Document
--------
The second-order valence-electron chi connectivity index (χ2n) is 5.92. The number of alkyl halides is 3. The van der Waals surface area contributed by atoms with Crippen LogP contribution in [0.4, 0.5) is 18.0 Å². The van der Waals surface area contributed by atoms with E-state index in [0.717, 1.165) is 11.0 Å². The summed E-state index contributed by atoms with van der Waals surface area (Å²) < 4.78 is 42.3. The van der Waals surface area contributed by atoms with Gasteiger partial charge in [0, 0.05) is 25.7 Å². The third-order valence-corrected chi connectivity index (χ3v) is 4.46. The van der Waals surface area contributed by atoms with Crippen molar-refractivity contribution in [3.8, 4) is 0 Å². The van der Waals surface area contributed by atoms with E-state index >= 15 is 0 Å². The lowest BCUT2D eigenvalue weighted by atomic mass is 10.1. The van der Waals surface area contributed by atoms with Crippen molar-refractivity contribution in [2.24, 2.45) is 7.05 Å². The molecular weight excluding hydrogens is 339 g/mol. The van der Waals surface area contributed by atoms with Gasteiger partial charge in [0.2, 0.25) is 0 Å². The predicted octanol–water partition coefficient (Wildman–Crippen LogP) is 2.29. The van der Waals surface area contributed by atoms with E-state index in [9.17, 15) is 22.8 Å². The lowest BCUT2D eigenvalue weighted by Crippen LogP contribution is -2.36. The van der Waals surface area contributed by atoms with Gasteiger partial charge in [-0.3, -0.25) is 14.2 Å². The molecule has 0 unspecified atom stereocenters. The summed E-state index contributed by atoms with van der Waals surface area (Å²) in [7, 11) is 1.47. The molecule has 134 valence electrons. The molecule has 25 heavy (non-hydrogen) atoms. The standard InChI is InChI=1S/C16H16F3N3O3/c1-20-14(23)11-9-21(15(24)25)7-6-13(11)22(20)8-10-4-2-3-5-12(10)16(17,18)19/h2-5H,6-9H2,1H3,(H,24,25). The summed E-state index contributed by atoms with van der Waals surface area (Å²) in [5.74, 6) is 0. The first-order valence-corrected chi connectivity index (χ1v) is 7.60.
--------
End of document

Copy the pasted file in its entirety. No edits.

The second-order valence-electron chi connectivity index (χ2n) is 5.92. The number of alkyl halides is 3. The van der Waals surface area contributed by atoms with Crippen LogP contribution in [0.4, 0.5) is 18.0 Å². The van der Waals surface area contributed by atoms with E-state index in [0.717, 1.165) is 11.0 Å². The summed E-state index contributed by atoms with van der Waals surface area (Å²) < 4.78 is 42.3. The van der Waals surface area contributed by atoms with Gasteiger partial charge in [0, 0.05) is 25.7 Å². The third-order valence-corrected chi connectivity index (χ3v) is 4.46. The van der Waals surface area contributed by atoms with Crippen molar-refractivity contribution in [3.8, 4) is 0 Å². The van der Waals surface area contributed by atoms with E-state index >= 15 is 0 Å². The lowest BCUT2D eigenvalue weighted by atomic mass is 10.1. The van der Waals surface area contributed by atoms with Crippen molar-refractivity contribution in [2.24, 2.45) is 7.05 Å². The molecular weight excluding hydrogens is 339 g/mol. The van der Waals surface area contributed by atoms with Gasteiger partial charge in [0.2, 0.25) is 0 Å². The predicted octanol–water partition coefficient (Wildman–Crippen LogP) is 2.29. The van der Waals surface area contributed by atoms with E-state index in [9.17, 15) is 22.8 Å². The lowest BCUT2D eigenvalue weighted by Crippen LogP contribution is -2.36. The van der Waals surface area contributed by atoms with Gasteiger partial charge in [-0.3, -0.25) is 14.2 Å². The molecule has 0 unspecified atom stereocenters. The summed E-state index contributed by atoms with van der Waals surface area (Å²) in [7, 11) is 1.47. The molecule has 134 valence electrons. The molecule has 25 heavy (non-hydrogen) atoms. The standard InChI is InChI=1S/C16H16F3N3O3/c1-20-14(23)11-9-21(15(24)25)7-6-13(11)22(20)8-10-4-2-3-5-12(10)16(17,18)19/h2-5H,6-9H2,1H3,(H,24,25). The summed E-state index contributed by atoms with van der Waals surface area (Å²) in [5.74, 6) is 0. The first-order valence-corrected chi connectivity index (χ1v) is 7.60.